In school, you probably were taught about the most important documents that are the foundation of government in the United States. You remember: The Constitution, Bill of Rights, etc.
If your education was typical, there were a few things they didn't tell you.
One is about a small document titled "Rules of the Senate," for example. Another is about the person who sometimes is the second most powerful official in government - and I don't mean the vice president.
I mean the majority leader of the U.S. Senate. For now, that's Harry Reid, a Democrat from Nevada.
Much has been written and said about President Barack Obama's use of executive orders to break the law. That sounds strong, but it's accurate. In his administration of the Affordable Care Act (Obamacare) alone, the president has issued multiple orders that directly contravene sections of the ACA as approved by Congress and signed into law by Obama himself.
So why doesn't Congress do anything about Obama's abuse of the executive order power? Members of the House of Representatives, controlled by Republicans, would be delighted to rein in the president.
Rest assured no resolution or bill with that intent will ever come to a vote in the Senate. Reid will see to that - and he has the power to do so.
But aren't all 100 senators more or less equal in power? That's the impression you got in school, isn't it?
It's dead wrong. The majority leader - the senator selected for the post by members from the party with the most seats in the Senate - has substantially more power than others.
That is in part because of the Rules of the Senate. The document contains just 44 sections relating to how the business of the Senate is conducted. Several of the rules give the majority leader great power. Majority leaders have enormous influence over who sits on committees, legislative calendars, whether bills can be amended - even who can speak and when on the Senate floor. If several senators ask to speak at the same time, the majority leader always is permitted to take the floor first.
Think that's insignificant? Consider that it allows Reid to take various actions, including motions, before anyone can do anything about it.
Much of the majority leader's power is derived from the consent of fellow party members. In Reid's case, the overwhelming majority of Senate Democrats are either afraid of him because he can kill their bills or keep them off desired committees, or all in favor of him simply because he is their party's leader - right or wrong.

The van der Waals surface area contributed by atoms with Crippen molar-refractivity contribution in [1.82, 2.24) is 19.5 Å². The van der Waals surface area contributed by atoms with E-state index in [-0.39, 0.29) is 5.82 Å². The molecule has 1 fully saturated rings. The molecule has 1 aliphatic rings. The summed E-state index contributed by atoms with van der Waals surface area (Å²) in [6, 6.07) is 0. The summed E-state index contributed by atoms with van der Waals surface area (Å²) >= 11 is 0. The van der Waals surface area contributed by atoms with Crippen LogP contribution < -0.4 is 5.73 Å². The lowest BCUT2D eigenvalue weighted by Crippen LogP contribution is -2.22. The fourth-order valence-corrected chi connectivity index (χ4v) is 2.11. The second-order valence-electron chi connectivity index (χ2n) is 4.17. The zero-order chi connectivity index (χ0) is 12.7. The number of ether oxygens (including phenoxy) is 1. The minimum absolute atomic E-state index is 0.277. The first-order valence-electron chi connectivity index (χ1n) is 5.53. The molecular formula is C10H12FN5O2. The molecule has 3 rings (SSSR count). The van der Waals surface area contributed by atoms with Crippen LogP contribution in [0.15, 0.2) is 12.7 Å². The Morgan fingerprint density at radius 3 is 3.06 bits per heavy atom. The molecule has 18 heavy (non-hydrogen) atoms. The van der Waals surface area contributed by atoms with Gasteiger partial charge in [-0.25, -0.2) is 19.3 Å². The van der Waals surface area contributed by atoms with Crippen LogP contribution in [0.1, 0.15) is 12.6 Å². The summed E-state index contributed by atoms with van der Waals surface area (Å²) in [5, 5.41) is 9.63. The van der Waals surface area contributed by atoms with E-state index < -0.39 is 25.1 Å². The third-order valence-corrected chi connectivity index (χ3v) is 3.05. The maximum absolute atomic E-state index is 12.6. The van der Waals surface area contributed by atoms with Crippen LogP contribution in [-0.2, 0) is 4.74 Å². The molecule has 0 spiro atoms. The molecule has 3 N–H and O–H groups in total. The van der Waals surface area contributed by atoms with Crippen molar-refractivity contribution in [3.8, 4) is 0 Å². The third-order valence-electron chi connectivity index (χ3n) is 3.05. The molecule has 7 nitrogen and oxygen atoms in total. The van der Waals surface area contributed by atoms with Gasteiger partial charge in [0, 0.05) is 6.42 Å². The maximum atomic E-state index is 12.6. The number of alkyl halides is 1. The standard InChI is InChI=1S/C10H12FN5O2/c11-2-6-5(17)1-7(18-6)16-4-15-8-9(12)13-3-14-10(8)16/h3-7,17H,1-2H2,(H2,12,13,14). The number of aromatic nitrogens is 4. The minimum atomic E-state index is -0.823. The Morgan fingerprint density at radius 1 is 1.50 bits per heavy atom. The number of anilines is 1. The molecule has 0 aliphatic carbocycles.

Consider what The Hill, regarded as the most authoritative publication on the nuts and bolts of Capitol Hill, said about him earlier this year:
"Harry Reid has become the most powerful Senate majority leader in history. Congressional experts say the Nevada Democrat has used more strong-arm tactics than his predecessors, has a firm grip on his Democratic colleagues and has played a major role in changing the once-collegial Senate."
How powerful? Consider this: For more than two centuries, a cherished Senate tradition intended to safeguard the rights of Americans without much political clout was unrestricted debate - the filibuster. Even senators whose pet bills fell victim to filibusters usually agreed the practice had to be permitted to avoid what some have called "the tyranny of the majority."
Suggestions the filibuster be banned were regarded as such serious business the idea was referred to as "the nuclear option." It was resisted for decades.
Reid exercised it, banning filibustering in regard to some of Obama's nominees for high federal offices.
Obama may have become the imperial president - but Reid has crowned himself the imperial majority leader.
They are a team - and Americans who worry about where Obama is taking the country err if they do not recognize Reid's critical role in the process.
Yet he is so powerful, even some Democrat candidates - including Natalie Tennant, seeking a Senate seat from West Virginia - refuse to say they would vote against him for majority leader. Reid may have become something of a dictator - but only because most of his fellow Democrats allowed it.
Mike Myer is executive editor of The Intelligencer and the Wheeling News-Register. He can be reached via e-mail at firstname.lastname@example.org